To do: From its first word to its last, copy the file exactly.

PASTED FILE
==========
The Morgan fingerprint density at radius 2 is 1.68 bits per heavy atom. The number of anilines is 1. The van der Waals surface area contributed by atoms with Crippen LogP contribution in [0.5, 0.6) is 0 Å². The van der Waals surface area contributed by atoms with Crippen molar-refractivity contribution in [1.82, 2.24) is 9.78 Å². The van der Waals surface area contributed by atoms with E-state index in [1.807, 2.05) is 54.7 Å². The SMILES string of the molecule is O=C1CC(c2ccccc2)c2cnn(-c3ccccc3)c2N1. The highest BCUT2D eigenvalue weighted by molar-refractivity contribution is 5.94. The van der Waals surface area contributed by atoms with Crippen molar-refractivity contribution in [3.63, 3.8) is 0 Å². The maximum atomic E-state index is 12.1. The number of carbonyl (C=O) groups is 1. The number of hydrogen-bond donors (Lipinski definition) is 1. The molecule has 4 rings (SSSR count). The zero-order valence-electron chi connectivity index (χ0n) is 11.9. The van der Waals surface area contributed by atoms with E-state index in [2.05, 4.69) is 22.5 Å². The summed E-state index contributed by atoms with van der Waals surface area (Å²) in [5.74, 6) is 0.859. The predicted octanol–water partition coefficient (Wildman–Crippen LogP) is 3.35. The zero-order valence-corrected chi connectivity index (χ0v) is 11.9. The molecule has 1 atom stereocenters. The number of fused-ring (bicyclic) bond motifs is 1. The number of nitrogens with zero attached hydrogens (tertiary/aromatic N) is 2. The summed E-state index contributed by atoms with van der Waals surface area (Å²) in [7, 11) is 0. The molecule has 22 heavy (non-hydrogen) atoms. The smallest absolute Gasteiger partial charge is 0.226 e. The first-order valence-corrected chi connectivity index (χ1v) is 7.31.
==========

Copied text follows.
The Morgan fingerprint density at radius 2 is 1.68 bits per heavy atom. The number of anilines is 1. The van der Waals surface area contributed by atoms with Crippen LogP contribution in [0.5, 0.6) is 0 Å². The van der Waals surface area contributed by atoms with Crippen molar-refractivity contribution in [1.82, 2.24) is 9.78 Å². The van der Waals surface area contributed by atoms with E-state index in [1.807, 2.05) is 54.7 Å². The SMILES string of the molecule is O=C1CC(c2ccccc2)c2cnn(-c3ccccc3)c2N1. The highest BCUT2D eigenvalue weighted by molar-refractivity contribution is 5.94. The van der Waals surface area contributed by atoms with Crippen molar-refractivity contribution in [3.63, 3.8) is 0 Å². The maximum atomic E-state index is 12.1. The number of carbonyl (C=O) groups is 1. The number of hydrogen-bond donors (Lipinski definition) is 1. The molecule has 4 rings (SSSR count). The zero-order valence-electron chi connectivity index (χ0n) is 11.9. The van der Waals surface area contributed by atoms with E-state index in [2.05, 4.69) is 22.5 Å². The summed E-state index contributed by atoms with van der Waals surface area (Å²) in [5.74, 6) is 0.859. The predicted octanol–water partition coefficient (Wildman–Crippen LogP) is 3.35. The zero-order valence-corrected chi connectivity index (χ0v) is 11.9. The molecule has 1 atom stereocenters. The number of fused-ring (bicyclic) bond motifs is 1. The number of nitrogens with zero attached hydrogens (tertiary/aromatic N) is 2. The summed E-state index contributed by atoms with van der Waals surface area (Å²) in [7, 11) is 0. The molecule has 22 heavy (non-hydrogen) atoms. The smallest absolute Gasteiger partial charge is 0.226 e. The first-order valence-corrected chi connectivity index (χ1v) is 7.31.